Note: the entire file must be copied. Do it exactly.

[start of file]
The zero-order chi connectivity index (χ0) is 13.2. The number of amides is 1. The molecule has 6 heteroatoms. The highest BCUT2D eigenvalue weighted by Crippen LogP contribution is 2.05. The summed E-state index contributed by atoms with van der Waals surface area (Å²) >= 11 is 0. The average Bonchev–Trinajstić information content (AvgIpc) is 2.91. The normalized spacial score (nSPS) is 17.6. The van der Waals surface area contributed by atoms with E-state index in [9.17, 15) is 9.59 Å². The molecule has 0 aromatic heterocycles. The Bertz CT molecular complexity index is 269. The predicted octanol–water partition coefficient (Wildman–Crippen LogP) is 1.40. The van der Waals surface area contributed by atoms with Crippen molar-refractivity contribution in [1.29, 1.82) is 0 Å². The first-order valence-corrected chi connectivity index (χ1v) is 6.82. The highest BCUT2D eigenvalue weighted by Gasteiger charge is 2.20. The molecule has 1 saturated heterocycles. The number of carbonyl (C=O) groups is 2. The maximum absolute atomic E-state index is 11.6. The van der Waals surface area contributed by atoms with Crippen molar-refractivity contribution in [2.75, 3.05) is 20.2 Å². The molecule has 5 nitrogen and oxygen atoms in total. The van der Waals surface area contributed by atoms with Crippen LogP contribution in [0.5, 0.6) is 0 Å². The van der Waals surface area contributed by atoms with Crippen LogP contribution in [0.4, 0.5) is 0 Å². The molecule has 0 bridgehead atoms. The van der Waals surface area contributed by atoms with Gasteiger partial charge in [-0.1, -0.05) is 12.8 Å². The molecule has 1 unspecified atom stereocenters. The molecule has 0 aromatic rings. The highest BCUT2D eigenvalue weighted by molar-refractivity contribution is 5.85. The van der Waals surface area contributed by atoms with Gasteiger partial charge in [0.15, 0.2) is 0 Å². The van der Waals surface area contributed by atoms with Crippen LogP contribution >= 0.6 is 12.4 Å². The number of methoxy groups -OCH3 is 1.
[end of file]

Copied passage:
The zero-order chi connectivity index (χ0) is 13.2. The number of amides is 1. The molecule has 6 heteroatoms. The highest BCUT2D eigenvalue weighted by Crippen LogP contribution is 2.05. The summed E-state index contributed by atoms with van der Waals surface area (Å²) >= 11 is 0. The average Bonchev–Trinajstić information content (AvgIpc) is 2.91. The normalized spacial score (nSPS) is 17.6. The van der Waals surface area contributed by atoms with E-state index in [9.17, 15) is 9.59 Å². The molecule has 0 aromatic heterocycles. The Bertz CT molecular complexity index is 269. The predicted octanol–water partition coefficient (Wildman–Crippen LogP) is 1.40. The van der Waals surface area contributed by atoms with Crippen molar-refractivity contribution in [1.29, 1.82) is 0 Å². The first-order valence-corrected chi connectivity index (χ1v) is 6.82. The highest BCUT2D eigenvalue weighted by Gasteiger charge is 2.20. The molecule has 1 saturated heterocycles. The number of carbonyl (C=O) groups is 2. The maximum absolute atomic E-state index is 11.6. The van der Waals surface area contributed by atoms with Crippen molar-refractivity contribution in [2.75, 3.05) is 20.2 Å². The molecule has 5 nitrogen and oxygen atoms in total. The van der Waals surface area contributed by atoms with Crippen LogP contribution in [0.5, 0.6) is 0 Å². The van der Waals surface area contributed by atoms with Crippen LogP contribution in [0.4, 0.5) is 0 Å². The molecule has 0 bridgehead atoms. The van der Waals surface area contributed by atoms with Gasteiger partial charge in [-0.1, -0.05) is 12.8 Å². The molecule has 1 unspecified atom stereocenters. The molecule has 0 aromatic rings. The highest BCUT2D eigenvalue weighted by molar-refractivity contribution is 5.85. The van der Waals surface area contributed by atoms with Gasteiger partial charge in [0.15, 0.2) is 0 Å². The van der Waals surface area contributed by atoms with Crippen LogP contribution >= 0.6 is 12.4 Å². The number of methoxy groups -OCH3 is 1.